Devin’s 21st birthday was shortly after the bombing. She’s completed a few half marathons and wants to do the full distance before turning 30. “If I talk about it, send it to space, maybe it will actually happen,” she said. he said. She has trained with her husband, Chris, and their German shepherd, Kiira, but has logged most of the miles alone. Her commitment awaits me, just as it did on the worst days.

I promised Devin two things in 2013.

First feel clear. She is still recovering from her injury soon, and I feel a huge responsibility to not let her return. I told her that I would only ask her to recount her experience at the marathon once. In the meantime, I try to understand what brought her to the point where she grabbed the wheelchair. I asked Devin about her family, her studies, and her life as an athlete. I watched her practice with her sync team, the Haydenettes, and talked to her parents, professors, and fellow students.

When it came time to shoot Devin’s interview, ESPN producer Lindsay Rovegno and I agreed that she would speak live in front of the camera. That’s Devin’s story, not mine, and the last thing the world needs are brief snapshots of my reaction.

What I didn’t realize until I entered the dark room was that I wouldn’t be able to make eye contact with Devin. She will lead us through the day while staring into the blank face of the camera. I tried sitting behind the camera controlled by producer Steven Guyot, but Devin’s eyes kept glancing at me as she answered my questions. I panicked. After months of building our relationship, I wouldn’t be able to see her expression and pick up the signs to let me know if she was okay.

Just listenI thought. Pretend you are on the phone. You will know what she is like by the sound of her voice. I lowered my head and fixed my eyes on my notebook. Devin holds his head high and is brave, telling his story brilliantly.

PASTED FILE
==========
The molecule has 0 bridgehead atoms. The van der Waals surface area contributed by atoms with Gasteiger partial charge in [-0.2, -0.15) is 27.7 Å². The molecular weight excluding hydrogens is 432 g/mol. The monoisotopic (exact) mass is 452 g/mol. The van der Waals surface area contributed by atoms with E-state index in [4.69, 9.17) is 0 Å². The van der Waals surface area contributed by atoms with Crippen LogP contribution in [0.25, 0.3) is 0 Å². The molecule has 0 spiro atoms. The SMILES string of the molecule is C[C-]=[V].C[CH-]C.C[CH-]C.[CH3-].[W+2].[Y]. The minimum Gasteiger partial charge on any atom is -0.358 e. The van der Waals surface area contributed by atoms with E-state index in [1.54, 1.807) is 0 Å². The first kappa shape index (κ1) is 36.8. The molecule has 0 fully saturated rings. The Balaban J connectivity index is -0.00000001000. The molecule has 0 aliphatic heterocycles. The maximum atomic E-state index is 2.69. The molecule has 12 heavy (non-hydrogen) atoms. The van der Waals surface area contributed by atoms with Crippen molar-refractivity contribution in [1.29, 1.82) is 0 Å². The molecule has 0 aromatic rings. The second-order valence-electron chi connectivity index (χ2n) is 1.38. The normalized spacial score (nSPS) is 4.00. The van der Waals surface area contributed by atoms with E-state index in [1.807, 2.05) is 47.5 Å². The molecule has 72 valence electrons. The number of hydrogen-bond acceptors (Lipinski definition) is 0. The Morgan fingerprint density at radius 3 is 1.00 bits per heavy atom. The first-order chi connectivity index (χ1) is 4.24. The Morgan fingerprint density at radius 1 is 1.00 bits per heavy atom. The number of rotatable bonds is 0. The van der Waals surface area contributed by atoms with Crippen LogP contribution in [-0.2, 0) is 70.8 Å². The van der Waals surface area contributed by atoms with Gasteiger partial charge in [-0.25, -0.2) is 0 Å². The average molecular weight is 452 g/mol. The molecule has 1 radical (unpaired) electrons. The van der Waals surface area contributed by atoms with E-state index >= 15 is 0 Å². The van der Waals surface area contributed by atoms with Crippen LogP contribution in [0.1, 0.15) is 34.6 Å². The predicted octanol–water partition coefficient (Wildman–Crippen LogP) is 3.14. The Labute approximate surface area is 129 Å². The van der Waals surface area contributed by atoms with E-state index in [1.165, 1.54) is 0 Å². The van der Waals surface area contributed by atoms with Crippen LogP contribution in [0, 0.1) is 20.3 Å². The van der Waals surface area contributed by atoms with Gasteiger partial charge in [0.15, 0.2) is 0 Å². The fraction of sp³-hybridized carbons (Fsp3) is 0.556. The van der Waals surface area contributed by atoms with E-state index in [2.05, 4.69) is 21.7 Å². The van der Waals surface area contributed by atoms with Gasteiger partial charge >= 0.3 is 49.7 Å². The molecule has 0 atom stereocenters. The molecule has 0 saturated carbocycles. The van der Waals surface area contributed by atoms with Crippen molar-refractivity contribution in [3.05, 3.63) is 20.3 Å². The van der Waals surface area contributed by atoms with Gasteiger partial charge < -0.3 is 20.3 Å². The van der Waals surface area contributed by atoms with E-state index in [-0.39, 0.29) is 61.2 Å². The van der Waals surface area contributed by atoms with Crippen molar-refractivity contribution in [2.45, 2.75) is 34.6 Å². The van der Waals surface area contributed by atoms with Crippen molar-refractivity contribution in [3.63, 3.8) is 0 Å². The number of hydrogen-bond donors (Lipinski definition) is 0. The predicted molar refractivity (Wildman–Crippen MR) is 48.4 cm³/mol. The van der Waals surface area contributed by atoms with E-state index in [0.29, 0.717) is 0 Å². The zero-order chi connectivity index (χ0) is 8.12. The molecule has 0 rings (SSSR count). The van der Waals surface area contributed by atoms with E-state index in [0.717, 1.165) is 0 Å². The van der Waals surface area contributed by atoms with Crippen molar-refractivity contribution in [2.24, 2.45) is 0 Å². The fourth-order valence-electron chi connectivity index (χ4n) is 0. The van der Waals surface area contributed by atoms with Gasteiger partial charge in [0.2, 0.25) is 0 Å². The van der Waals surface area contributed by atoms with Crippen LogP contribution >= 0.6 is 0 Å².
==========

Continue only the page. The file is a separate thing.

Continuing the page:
The second promise I made to Devin came after the story and digital video were published in October of that year.

I didn’t know what I was going to say until I said it.

“Our relationship won’t end just because the story happened,” I told her. “We’ll stay in touch. I’ll be in your life.”

Journalists have to leave behind most of the people they write about, even those who invest the most in us and share the most intense things of the times. Our duties often required emotional detachment, and the accumulated volume of words and different circumstances over the years made it impossible for us to carry everyone.

At this point, I don’t understand exactly why I want to make an exception for Devin. I feel protective of her and responsible for her, but she has family, friends and mentors looking for her; she doesn’t need another guardian angel.

We went back to Boston several times in the years that followed, me as a reporter, she as a volunteer on the medical team. I went to see her last against the Haydenettes at the world championships. She took a job with USA Figure Skating, which brought us together at events I attended. We made time for visits to Lake Placid and Salt Lake City and San Jose before she began her two-year physician assistant degree at Texas Tech University.

There were times when she doubted whether she should leave the kingdom of her acquaintances. Moving to West Texas alone and enduring lengthy separations from Chris was challenging. The pandemic disrupted her studies and prevented me from seeing her graduate in person. I watched on Zoom as she walked across the stage wearing her ceremonial white coat.